Love it or hate it, the Obama administration’s 54.5 mpg rule will force change in the auto industry’s future as Chrysler CEO Sergio Marchionne is pointing out.
Muscle cars like the Hemi-powered Dodge Challenger, he says, will become “as rare as white flies,” though those predictions have been around since government mpg mandates first took effect in 1978 and, as many will point out, the V8 continues to be found under the hood of quite a few cars.
Then again, gas prices are only climbing higher as are new vehicle prices, meaning owning a V8-equipped car for performance purposes will become increasingly exorbitant. What’s more, engine size is becoming less important with each passing year as automakers turn to forced induction and direct injection for more power from smaller equipment. Finally, hybrid drivetrains are finding their way into performance cars that will ultimately lead to a shift in the common perception that hybrid cars have to be bland.
But fuel savings can come from many more sources than downsized engines. For example, Lotus was recently commissioned to re-engineer a Toyota Venza to have far fewer parts, making the car much lighter and therefore fuel efficient. The British sports car maker managed to drop 37 percent of the curb weight, improving the car’s mileage 23 percent.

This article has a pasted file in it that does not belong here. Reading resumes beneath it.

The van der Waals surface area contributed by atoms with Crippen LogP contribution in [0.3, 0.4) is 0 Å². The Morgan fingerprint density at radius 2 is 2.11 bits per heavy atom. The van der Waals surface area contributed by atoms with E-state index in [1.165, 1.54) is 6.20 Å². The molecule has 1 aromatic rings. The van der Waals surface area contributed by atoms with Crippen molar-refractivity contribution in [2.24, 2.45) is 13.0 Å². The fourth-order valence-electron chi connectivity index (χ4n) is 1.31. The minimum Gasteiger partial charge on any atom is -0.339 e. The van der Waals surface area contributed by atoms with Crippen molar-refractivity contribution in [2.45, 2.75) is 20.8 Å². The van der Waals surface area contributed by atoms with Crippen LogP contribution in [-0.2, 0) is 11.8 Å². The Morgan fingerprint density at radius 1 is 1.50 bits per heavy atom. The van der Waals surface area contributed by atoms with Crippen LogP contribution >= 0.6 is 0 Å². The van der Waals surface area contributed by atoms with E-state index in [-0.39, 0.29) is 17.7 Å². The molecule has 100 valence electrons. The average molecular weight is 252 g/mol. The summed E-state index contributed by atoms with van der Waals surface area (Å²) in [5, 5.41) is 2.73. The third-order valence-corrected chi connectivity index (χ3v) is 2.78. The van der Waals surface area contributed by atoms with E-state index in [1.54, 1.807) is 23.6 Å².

That probably won’t apply quite as well to V8 performance cars that rely on body stiffening parts and loads of extra go-fast pasts, but BMW is working on a alternatives to lighten its cars. It aims to decrease the cost of producing carbon fiber pieces by speeding up the process needed to make each part.
One way or another, the industry will be forced to make significant strides in the coming years. That is, unless voters favor Romney this November, in which case the rule could be repealed.